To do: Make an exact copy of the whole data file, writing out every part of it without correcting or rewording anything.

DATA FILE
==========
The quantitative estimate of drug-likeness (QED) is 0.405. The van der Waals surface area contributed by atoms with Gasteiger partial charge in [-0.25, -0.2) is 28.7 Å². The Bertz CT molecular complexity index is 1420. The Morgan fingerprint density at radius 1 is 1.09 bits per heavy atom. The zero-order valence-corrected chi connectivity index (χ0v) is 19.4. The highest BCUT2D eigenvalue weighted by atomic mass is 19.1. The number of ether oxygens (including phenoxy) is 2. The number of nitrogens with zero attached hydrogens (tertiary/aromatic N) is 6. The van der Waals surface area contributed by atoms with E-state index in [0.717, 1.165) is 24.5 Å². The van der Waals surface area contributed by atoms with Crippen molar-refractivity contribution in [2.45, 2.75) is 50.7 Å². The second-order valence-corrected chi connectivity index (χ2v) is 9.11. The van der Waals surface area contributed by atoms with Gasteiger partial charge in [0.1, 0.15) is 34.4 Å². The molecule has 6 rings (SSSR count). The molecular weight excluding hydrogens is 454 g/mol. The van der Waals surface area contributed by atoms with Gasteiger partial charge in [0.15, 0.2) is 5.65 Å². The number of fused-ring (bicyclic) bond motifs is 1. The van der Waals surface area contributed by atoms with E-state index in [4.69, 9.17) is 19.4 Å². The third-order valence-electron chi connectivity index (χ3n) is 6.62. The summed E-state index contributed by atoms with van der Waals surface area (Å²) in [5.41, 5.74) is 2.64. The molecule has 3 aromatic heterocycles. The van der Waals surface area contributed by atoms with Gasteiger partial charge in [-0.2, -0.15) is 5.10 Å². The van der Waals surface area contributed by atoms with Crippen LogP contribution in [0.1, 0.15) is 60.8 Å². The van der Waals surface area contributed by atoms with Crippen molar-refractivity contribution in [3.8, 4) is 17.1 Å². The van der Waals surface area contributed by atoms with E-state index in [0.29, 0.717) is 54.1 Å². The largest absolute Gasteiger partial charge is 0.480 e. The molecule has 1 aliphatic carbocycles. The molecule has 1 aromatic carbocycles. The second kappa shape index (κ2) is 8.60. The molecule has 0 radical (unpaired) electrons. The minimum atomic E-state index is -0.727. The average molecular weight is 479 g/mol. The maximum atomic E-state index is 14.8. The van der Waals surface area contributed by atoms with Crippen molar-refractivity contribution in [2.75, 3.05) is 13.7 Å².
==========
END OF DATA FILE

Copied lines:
The quantitative estimate of drug-likeness (QED) is 0.405. The van der Waals surface area contributed by atoms with Gasteiger partial charge in [-0.25, -0.2) is 28.7 Å². The Bertz CT molecular complexity index is 1420. The Morgan fingerprint density at radius 1 is 1.09 bits per heavy atom. The zero-order valence-corrected chi connectivity index (χ0v) is 19.4. The highest BCUT2D eigenvalue weighted by atomic mass is 19.1. The number of ether oxygens (including phenoxy) is 2. The number of nitrogens with zero attached hydrogens (tertiary/aromatic N) is 6. The van der Waals surface area contributed by atoms with E-state index in [0.717, 1.165) is 24.5 Å². The van der Waals surface area contributed by atoms with Crippen molar-refractivity contribution in [2.45, 2.75) is 50.7 Å². The second-order valence-corrected chi connectivity index (χ2v) is 9.11. The van der Waals surface area contributed by atoms with Gasteiger partial charge in [0.1, 0.15) is 34.4 Å². The molecule has 6 rings (SSSR count). The molecular weight excluding hydrogens is 454 g/mol. The van der Waals surface area contributed by atoms with Gasteiger partial charge in [0.15, 0.2) is 5.65 Å². The number of fused-ring (bicyclic) bond motifs is 1. The van der Waals surface area contributed by atoms with E-state index in [4.69, 9.17) is 19.4 Å². The third-order valence-electron chi connectivity index (χ3n) is 6.62. The summed E-state index contributed by atoms with van der Waals surface area (Å²) in [5.41, 5.74) is 2.64. The molecule has 3 aromatic heterocycles. The van der Waals surface area contributed by atoms with Gasteiger partial charge in [-0.2, -0.15) is 5.10 Å². The van der Waals surface area contributed by atoms with Crippen LogP contribution in [0.1, 0.15) is 60.8 Å². The van der Waals surface area contributed by atoms with Crippen molar-refractivity contribution in [3.8, 4) is 17.1 Å². The van der Waals surface area contributed by atoms with E-state index in [0.29, 0.717) is 54.1 Å². The largest absolute Gasteiger partial charge is 0.480 e. The molecule has 1 aliphatic carbocycles. The molecule has 1 aromatic carbocycles. The second kappa shape index (κ2) is 8.60. The molecule has 0 radical (unpaired) electrons. The minimum atomic E-state index is -0.727. The average molecular weight is 479 g/mol. The maximum atomic E-state index is 14.8. The van der Waals surface area contributed by atoms with Crippen molar-refractivity contribution in [2.75, 3.05) is 13.7 Å².